Episode 16: The honey bee microbiome and potential for probiotics
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The Science, Microbes & Health Podcast
This podcast covers emerging topics and challenges in the science of probiotics, prebiotics, synbiotics, postbiotics and fermented foods. This is the podcast of The International Scientific Association for Probiotics and Prebiotic (ISAPP), a nonprofit scientific organization dedicated to advancing the science of these fields.
The honeybee microbiome and potential for probiotics, with Dr. Brendan Daisley
In this episode, the ISAPP podcast hosts cover the honey bee microbiome with Brendan Daisley, PhD, who is currently a post-doctoral fellow at the University of Guelph in Canada. Daisley explains how the honeybee microbiome is unique, why it’s important for bee health, and the potential for probiotic applications as well as the practicalities of how live microorganisms are delivered to hives.
Key topics from this episode:
- Daisley’s research is motivated by declining bee populations and finding ways to find ways to stop this.
- He originally researched how probiotics could have detoxification functions in humans; this led to the question of whether probiotics could help reduce the toxicity of pesticides in bees and possibly affect resistance to infectious diseases.
- Each individual bee has a microbiome of its own. Unlike other insects, bees have a core, defined microbial community in their guts.
- Surprisingly, no one has successfully derived a completely germ-free honey bee. Microbiota-depleted bees do exist, however.
- Research is ongoing on how microbes may even enable life in bee species — e.g. the recent finding that pupation in stingless bees is triggered by fungi.
- Bees are affected by pesticides; many pesticides also have antimicrobial effects, but regulatory agencies do not track these effects.
- Supplementing bees with beneficial strains of microbes can improve bee health and resistance to infectious diseases. However, no good baseline studies have been done on the bee gut, so it’s difficult to know what’s ‘normal’ and what is missing. The Canadian Bee Gut Project aims to determine this.
- It’s possible to try finding bees that may have had less exposure to pesticides, but it’s difficult to determine past exposure because bees are traded and sent all over the world.
- Wolbachia is a valuable endosymbiont for bees, and acts like a ‘secondary mitochondria’ in their cells. Currently it is hardly ever found in honey bees, possibly because of chronic exposure to tetracycline.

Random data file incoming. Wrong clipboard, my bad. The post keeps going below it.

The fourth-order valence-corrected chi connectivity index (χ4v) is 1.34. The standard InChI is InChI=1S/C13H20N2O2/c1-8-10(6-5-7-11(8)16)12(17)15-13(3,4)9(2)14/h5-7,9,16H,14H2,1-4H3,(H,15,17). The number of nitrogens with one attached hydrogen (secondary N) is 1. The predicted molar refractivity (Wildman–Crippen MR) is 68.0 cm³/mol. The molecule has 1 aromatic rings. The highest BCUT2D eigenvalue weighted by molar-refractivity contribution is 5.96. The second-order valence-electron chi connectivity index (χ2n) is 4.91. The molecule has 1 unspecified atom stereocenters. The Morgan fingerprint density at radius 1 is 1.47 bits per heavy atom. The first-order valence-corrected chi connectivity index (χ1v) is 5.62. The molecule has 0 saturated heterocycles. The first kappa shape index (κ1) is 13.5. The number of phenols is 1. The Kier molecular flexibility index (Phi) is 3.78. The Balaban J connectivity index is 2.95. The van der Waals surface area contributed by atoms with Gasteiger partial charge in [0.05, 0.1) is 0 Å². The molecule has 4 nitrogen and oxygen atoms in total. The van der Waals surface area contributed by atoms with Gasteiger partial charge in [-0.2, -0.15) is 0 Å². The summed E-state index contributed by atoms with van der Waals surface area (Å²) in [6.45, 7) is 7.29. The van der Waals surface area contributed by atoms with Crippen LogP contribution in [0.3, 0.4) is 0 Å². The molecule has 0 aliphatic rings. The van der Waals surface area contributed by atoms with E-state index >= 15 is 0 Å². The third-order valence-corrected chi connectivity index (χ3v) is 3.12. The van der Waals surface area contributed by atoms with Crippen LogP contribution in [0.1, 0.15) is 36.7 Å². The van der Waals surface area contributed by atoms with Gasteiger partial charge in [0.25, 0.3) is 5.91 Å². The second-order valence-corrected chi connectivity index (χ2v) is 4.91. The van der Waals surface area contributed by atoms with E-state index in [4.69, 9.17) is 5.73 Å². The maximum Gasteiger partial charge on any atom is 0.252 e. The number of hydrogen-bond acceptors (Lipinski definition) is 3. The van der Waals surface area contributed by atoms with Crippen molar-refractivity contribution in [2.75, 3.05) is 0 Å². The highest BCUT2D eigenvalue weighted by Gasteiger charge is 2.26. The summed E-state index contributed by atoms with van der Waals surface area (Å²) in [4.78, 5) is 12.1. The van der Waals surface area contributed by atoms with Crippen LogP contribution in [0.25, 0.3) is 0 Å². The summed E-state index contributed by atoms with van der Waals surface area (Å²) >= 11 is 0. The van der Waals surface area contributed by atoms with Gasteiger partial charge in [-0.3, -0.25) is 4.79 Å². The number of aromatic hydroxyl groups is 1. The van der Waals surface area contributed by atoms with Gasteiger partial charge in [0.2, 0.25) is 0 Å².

- Probiotics can be delivered to bees using a “BioPatty” or a spray-based formula; the delivery method is very important. Supplementing the hive with certain probiotics can suppress outbreaks of American Foulbrood disease when they happen.
- Daisley and colleagues used 3 probiotic strains, which remain present in the bee host for several weeks.
- As far as potential prebiotics for bees, it has been observed that pollen fibers can beneficially modulate the honey bee microbiome.
- The healthy honey bee microbiome should be dominated by lactic acid bacteria.
Episode abbreviations and links:
- This is the first paper on American foulbrood (AFB), caused by the spore-forming bacterium Paenibacillus larvae, that Daisley and colleagues captured: Novel probiotic approach to counter Paenibacillus larvae infection in honey bees
- In this paper, the group showed LX3 supplementation in the BioPatty formula can decrease AFB load to near undetectable levels: Lactobacillus spp. attenuate antibiotic-induced immune and microbiota dysregulation in honey bees. This paper showed the LX3 strains can mitigate some of the negative health side effects of antibiotic exposure. Another paper from the California study, directly comparing the BioPatty and the new BioSpray, is in press.
- See these reviews related to the honey bee microbiome: Missing microbes in bees: how systematic depletion of key symbionts erodes immunity, and Deteriorating microbiomes in agriculture – the unintended effects of pesticides on microbial life
- Check out the website for the Canadian Bee Gut Project. The project aims to define what constitutes a “healthy” microbiome in honey bees by performing country-wide sampling in coordination with beekeepers across Canada.
About Dr. Brendan Daisley:
Dr. Brendan Daisley is a postdoc at the University of Guelph (Allen-Vercoe lab) and the current President of the Students and Fellows Association of ISAPP. He graduated from his PhD in Microbiology & Immunology at Western University in 2021 (supervisor: Dr. Gregor Reid), during which he received several national awards including the Armand Frappier Outstanding Student Award, adjudicated by The Canadian Society of Microbiologists. Brendan has a broad range of experience in environmental application of probiotics to honey bees and, notably, he was the first to introduce the theory of ‘missing microbes’ within the field of honey bee microbiome research. During his PhD, he helped coordinate several large field trials across North America (mostly in Ontario and California) showing that supplementation of probiotic lactobacilli strains to honey bees could improve colony-level health outcomes. During his postdoc work, he has developed a microbiome database tool (BEExact) for improved detection of uncultivated ‘microbial dark matter’, established a bioreactor model of the honey bee gut microbiome (the RoBEEgut), and co-founded the Canadian Bee Gut Project (https://beegutproject.uoguelph.ca) – a nationwide crowdsourcing initiative that aims to deeply sequence thousands of bee microbiome samples to increase our knowledge on the multifactorial drivers of honey bee mortality.